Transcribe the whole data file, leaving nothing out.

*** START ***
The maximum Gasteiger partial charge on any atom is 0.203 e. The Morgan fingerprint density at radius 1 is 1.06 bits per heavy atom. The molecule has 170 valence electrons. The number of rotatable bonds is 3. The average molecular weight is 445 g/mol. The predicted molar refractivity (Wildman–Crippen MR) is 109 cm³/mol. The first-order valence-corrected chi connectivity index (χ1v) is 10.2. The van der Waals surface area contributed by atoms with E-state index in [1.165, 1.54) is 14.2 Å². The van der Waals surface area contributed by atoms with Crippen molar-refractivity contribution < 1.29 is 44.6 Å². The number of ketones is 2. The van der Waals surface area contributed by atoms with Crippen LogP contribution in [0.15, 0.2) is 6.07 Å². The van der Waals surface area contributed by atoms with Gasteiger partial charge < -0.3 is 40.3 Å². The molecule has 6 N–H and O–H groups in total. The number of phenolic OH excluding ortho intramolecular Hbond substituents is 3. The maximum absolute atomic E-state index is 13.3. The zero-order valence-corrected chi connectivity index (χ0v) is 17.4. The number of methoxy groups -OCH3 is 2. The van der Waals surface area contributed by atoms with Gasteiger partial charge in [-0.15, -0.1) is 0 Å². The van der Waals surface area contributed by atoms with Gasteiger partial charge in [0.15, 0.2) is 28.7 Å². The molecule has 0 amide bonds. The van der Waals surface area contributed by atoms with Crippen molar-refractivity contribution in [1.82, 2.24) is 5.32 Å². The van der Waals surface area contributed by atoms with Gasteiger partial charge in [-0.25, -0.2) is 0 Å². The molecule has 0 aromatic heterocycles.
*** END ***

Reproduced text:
The maximum Gasteiger partial charge on any atom is 0.203 e. The Morgan fingerprint density at radius 1 is 1.06 bits per heavy atom. The molecule has 170 valence electrons. The number of rotatable bonds is 3. The average molecular weight is 445 g/mol. The predicted molar refractivity (Wildman–Crippen MR) is 109 cm³/mol. The first-order valence-corrected chi connectivity index (χ1v) is 10.2. The van der Waals surface area contributed by atoms with E-state index in [1.165, 1.54) is 14.2 Å². The van der Waals surface area contributed by atoms with Crippen molar-refractivity contribution < 1.29 is 44.6 Å². The number of ketones is 2. The van der Waals surface area contributed by atoms with Crippen LogP contribution in [0.15, 0.2) is 6.07 Å². The van der Waals surface area contributed by atoms with Gasteiger partial charge < -0.3 is 40.3 Å². The molecule has 6 N–H and O–H groups in total. The number of phenolic OH excluding ortho intramolecular Hbond substituents is 3. The maximum absolute atomic E-state index is 13.3. The zero-order valence-corrected chi connectivity index (χ0v) is 17.4. The number of methoxy groups -OCH3 is 2. The van der Waals surface area contributed by atoms with Gasteiger partial charge in [-0.15, -0.1) is 0 Å². The van der Waals surface area contributed by atoms with Gasteiger partial charge in [0.15, 0.2) is 28.7 Å². The molecule has 0 amide bonds. The van der Waals surface area contributed by atoms with Crippen molar-refractivity contribution in [1.82, 2.24) is 5.32 Å². The van der Waals surface area contributed by atoms with Gasteiger partial charge in [-0.25, -0.2) is 0 Å². The molecule has 0 aromatic heterocycles.